Dion: Colorado Republicans, it’s time to unite and fight 

By JAMESON DION | Guest Commentary, Rocky Mountain Voice

In Colorado, Republican Party politics has been defined in recent years by losses, infighting and a steady decline in the percentage of Colorado voters that affiliate with the party.

Consider, just 24% of Colorado’s registered voters were republicans as of June 2024. Democrats have controlled all statewide offices, and both chambers of Colorado’s state legislature since 2019.

In short, it’s been tough to be a Colorado Republican of late.   

This year’s elections offer hope and optimism. Joe Biden’s cognitive issues were on full display in the first Presidential debate. His age and decline was so apparent, many Democrat lawmakers and their typically reliable media mouthpieces have publicly questioned his ability to win, or even remain in office through November. Down-ballot Democrats will suffer because of Biden’s rapid plummet in the polls, and many states that were considered reliable for Democrats are now projected to swing Republican. 

The recent primary elections in Colorado yielded definitive wins for Republican candidates in districts favorable to Republicans. In those districts where Republicans are either retiring (Ken Buck in the 4th District and Doug Lamborn in the 5th) or have switched districts (Lauren Boebert’s current 3rd District seat) all saw definitive wins by solid candidates: Stalwart Boebert in the 4th District, conservative radio host Jeff Crank in the 5th District, and the well-messaged Jeff Hurd in the 3rd.  

Army veteren, former police officer and current state Rep. Gabe Evans has an excellent chance of defeating first-term Democrat U.S. Rep. Yadira Caraveo in he 8th District, a district that Caraveo only won by 1,600 votes in 2022.  

GOP candidate Sergei Matveyuk in the 7th, a district that Democrat Brittany Petterson walked away with in 2022, could just be the sleeper candidate of 2024. Former progressive-Democrat Colorado state legislator and now Unity Party candidate Ron Tupa may scrape away enough votes from Petterson to provide an upset for Matveyuk.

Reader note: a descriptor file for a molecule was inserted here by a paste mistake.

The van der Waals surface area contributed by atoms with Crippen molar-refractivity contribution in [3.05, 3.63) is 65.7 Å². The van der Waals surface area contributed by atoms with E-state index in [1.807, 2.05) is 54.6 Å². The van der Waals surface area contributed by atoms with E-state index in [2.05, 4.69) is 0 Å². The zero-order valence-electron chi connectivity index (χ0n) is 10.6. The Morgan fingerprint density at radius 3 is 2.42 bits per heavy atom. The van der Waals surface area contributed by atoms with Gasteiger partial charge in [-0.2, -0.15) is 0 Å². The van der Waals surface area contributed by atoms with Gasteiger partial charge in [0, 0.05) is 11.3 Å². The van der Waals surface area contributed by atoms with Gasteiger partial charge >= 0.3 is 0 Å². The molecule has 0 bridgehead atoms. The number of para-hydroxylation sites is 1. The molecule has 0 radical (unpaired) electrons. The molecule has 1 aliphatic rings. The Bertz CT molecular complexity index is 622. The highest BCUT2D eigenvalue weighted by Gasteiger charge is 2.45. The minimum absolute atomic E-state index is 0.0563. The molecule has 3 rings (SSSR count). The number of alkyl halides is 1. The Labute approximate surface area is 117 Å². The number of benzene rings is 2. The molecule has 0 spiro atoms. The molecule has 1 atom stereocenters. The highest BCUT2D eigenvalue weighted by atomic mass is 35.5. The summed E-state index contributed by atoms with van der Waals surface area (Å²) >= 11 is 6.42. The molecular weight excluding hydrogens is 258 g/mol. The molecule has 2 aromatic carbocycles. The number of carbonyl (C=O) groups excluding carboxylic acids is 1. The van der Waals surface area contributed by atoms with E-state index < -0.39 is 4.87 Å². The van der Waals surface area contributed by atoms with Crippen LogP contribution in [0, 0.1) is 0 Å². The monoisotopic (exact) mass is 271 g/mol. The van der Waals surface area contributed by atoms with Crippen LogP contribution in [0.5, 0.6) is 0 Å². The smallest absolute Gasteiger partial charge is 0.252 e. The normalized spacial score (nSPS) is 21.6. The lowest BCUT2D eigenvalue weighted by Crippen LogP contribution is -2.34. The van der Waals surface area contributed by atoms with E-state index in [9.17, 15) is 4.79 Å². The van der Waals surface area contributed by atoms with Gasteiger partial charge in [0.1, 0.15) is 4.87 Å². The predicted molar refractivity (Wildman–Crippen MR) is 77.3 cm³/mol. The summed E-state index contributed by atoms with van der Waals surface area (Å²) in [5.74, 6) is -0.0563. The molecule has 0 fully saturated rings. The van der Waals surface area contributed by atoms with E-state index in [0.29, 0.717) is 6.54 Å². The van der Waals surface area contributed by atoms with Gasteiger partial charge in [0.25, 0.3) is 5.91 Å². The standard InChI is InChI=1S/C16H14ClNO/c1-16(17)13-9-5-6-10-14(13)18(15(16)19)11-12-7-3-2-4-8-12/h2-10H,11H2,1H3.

Former ICE Field Office Director John Fabbricatore offers a compelling alternative to the Biden-aligned Jason Crow in the 6th District. 

To capitalize on these promising congressional race matchups, Republicans need to communicate a common message that appeals to the nearly half of Colorado voters registered “unaffiliated”. While conventional thought suggests that Colorado’s massive group of unaffiliated voters lean left, recent polling shows that Republicans can appeal to most of them on several issues. 

Respondents in a November 2023 Colorado Polling Institute study of likely voters held an almost identical view of the Republican and Democratic parties. More respondents defined their views toward politics and government as “conservative” than “liberal” (34.8% vs. 31.3%). Polls conducted by the same organization showed that likely voters viewed cost of living (40%) and crime and public safety (29%) as their top two issues. Additionally, 60.7% of respondents also voiced that Colorado taxes are too high and 69% of respondents in CPI’s most recent March 2024 poll indicate that they think the passage of Taxpayer Bill of Rights (TABOR) was a “good thing”.  

This year, Denver Democrat Mayor Mike Johnson cut from the department of transportation and infrastructure, the city’s attorney’s office, sheriff’s department, police department and public library to fund the more than $90 million required to support migrant aid and housing. Biden’s open border and Colorado Democrat’s sanctuary policies are directly to blame.  

U.S. News & World Report recently ranked Colorado as 47th among 50 states with the lowest incarceration and juvenile Incarceration rates and 48th in public safety because of its disproportionately high property and violent crime rates. Colorado Democrat bills and policies have weakened law enforcement’s ability to fight crime. The influx of migrants and an increase in homelessness have also contributed to the decline in public safety.  

According to the Consumer Price Index, inflation has increased more than 19.9% during Biden’s term, all while Colorado Democrats have financially burdened Coloradans with additional fees in attempts to gut TABOR.  

The message is clear: Colorado Republicans must put our differences aside and unite with common messaging concerning reducing taxes, curbing illegal immigration and restoring law and order to contrast with the disastrous policies of Democrats in Washington D.C. and Denver. The recent implosion of Biden’s presidential campaign will clearly provide a helpful tailwind. A win will require Colorado Republicans to unite under a big tent – one large enough to accommodate unaffiliated voters who share many of the same priorities.  

Editor’s note: Opinions expressed in commentary pieces are those of the author and do not necessarily reflect the opinions of the management of the Rocky Mountain Voice, but even so we support the constitutional right of the author to express those opinions.